U.S. Energy News

U.S. energy use for transportation keeps growing

TRANSPORTATION: Energy consumption for transportation continues to increase in the U.S. relative to most other countries, according to a recent report by the International Energy Agency. (Greentech Media)

ALSO:
Over the last three years, 14 states have enacted annual fees for electric vehicles to make up for lost gasoline tax revenue. (Governing Magazine)
• A trend appears to be gaining ground in which pickup truck owners purposefully block electric vehicle charging stations. (E&E News, subscription)

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RENEWABLES:
• Multiple Midwest utilities’ renewable energy pledges in 2018 make the region a leader in the clean energy transition. (InsideClimate News)
• A university study says Texas could phase out coal by better coordinating wind and solar energy production across the state. (Houston Chronicle)
• Energy efficiency investments have allowed a southeastern Michigan congregation of Dominican Sisters to invest in renewable energy. (Energy News Network)

WIND: Ørsted and two other companies submit bids to build New Jersey’s first offshore wind farm 15 miles off Atlantic City. (Associated Press, news release)

SOLAR: Analysts predict 2019 will be another strong year for an Arizona company that makes thin-film solar panels. (Forbes)

BIOMASS: Wood pellet critics say Gov. Roy Cooper’s executive order on climate change gives them new leverage to push back against the industry in North Carolina. (Energy News Network)

NUCLEAR: A Washington-based nuclear venture chaired by Bill Gates has abandoned plans to build an experimental reactor in China as a result of new U.S. rules. (Reuters)

COAL: About 5 percent of the U.S. coal fleet was shut down in 2018, making it the second-highest year ever for coal plant retirements. (E&E News, subscription)

PIPELINES:
• How an undercover oil industry mercenary tricked Dakota Access pipeline opponents into believing he was one of them. (The Intercept)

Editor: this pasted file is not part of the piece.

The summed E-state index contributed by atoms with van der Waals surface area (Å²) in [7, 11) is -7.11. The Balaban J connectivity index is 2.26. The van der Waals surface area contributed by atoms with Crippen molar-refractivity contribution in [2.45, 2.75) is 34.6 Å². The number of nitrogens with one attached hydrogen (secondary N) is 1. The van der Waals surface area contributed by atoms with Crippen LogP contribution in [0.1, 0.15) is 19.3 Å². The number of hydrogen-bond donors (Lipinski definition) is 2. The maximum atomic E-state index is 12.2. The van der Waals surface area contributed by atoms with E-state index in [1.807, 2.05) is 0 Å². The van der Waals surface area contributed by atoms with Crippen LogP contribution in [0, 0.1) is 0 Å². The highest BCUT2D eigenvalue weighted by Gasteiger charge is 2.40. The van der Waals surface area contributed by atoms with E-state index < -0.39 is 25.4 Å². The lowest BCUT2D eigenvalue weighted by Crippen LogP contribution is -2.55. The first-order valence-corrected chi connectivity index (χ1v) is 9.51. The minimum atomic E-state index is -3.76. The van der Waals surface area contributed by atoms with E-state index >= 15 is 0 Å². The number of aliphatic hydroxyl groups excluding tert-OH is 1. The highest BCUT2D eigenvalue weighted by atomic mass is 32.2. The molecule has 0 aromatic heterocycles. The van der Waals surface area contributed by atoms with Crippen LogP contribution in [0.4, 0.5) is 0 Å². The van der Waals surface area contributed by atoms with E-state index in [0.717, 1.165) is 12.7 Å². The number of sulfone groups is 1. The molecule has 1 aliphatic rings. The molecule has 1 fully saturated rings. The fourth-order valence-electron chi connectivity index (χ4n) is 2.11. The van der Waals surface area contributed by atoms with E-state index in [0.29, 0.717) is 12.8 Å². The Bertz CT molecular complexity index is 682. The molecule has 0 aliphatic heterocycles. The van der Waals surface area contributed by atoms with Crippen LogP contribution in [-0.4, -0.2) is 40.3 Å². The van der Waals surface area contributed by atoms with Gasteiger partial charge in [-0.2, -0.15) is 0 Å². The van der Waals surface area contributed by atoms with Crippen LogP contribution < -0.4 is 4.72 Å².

• As legal challenges pile up, Atlantic Coast Pipeline construction falls behind. (Washington Post)
• The U.S. Forest Service’s approval of the Atlantic Coast Pipeline shows how the agency is becoming more friendly to the fossil fuel industry. (Outside Magazine)

OIL & GAS:
• Democrats’ gains in several oil-producing states means the industry could face everything from taxes to pipeline regulations. (E&E News)
• Drillers in Texas’ Permian Basin have so much extra gas they’re paying people to take it or giving it away for free. (Wall Street Journal)
Massachusetts Gov. Charlie Baker signs a law to increase engineering oversight of natural gas work in the state. (The Republican)

REGULATION: A new report shows that the EPA office that serves several Western states opened 53 percent fewer enforcement cases against polluters in 2018 than in 2017. (High Country News)

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CLIMATE: Environmentalists want New York Gov. Andrew Cuomo to act on his climate change rhetoric, saying “we urgently need bold climate goals to be written into the law.” (Associated Press, Grist)

COMMENTARY: For a Green New Deal to work, the U.S. must end subsidies to fossil fuel industries, says an economist from Colorado State University. (Nature)

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